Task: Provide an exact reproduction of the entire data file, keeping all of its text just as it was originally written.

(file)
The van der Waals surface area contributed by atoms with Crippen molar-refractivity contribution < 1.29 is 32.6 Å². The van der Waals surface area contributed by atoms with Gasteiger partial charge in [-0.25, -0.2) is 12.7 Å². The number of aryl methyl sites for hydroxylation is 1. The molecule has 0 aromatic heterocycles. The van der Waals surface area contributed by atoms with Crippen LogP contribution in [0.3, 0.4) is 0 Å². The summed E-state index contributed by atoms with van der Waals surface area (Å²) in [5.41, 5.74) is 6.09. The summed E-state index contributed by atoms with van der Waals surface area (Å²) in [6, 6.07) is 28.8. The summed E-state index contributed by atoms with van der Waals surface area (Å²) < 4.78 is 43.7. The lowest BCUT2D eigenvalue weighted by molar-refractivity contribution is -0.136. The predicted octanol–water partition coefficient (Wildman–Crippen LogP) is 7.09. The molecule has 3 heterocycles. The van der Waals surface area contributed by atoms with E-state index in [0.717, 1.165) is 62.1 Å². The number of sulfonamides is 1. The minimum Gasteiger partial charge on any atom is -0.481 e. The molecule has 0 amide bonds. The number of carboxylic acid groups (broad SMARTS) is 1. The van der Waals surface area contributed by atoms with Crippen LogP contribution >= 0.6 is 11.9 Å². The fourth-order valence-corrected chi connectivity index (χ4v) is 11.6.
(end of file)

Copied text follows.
The van der Waals surface area contributed by atoms with Crippen molar-refractivity contribution < 1.29 is 32.6 Å². The van der Waals surface area contributed by atoms with Gasteiger partial charge in [-0.25, -0.2) is 12.7 Å². The number of aryl methyl sites for hydroxylation is 1. The molecule has 0 aromatic heterocycles. The van der Waals surface area contributed by atoms with Crippen LogP contribution in [0.3, 0.4) is 0 Å². The summed E-state index contributed by atoms with van der Waals surface area (Å²) in [5.41, 5.74) is 6.09. The summed E-state index contributed by atoms with van der Waals surface area (Å²) in [6, 6.07) is 28.8. The summed E-state index contributed by atoms with van der Waals surface area (Å²) < 4.78 is 43.7. The lowest BCUT2D eigenvalue weighted by molar-refractivity contribution is -0.136. The predicted octanol–water partition coefficient (Wildman–Crippen LogP) is 7.09. The molecule has 3 heterocycles. The van der Waals surface area contributed by atoms with E-state index in [0.717, 1.165) is 62.1 Å². The number of sulfonamides is 1. The minimum Gasteiger partial charge on any atom is -0.481 e. The molecule has 0 amide bonds. The number of carboxylic acid groups (broad SMARTS) is 1. The van der Waals surface area contributed by atoms with Crippen LogP contribution >= 0.6 is 11.9 Å². The fourth-order valence-corrected chi connectivity index (χ4v) is 11.6.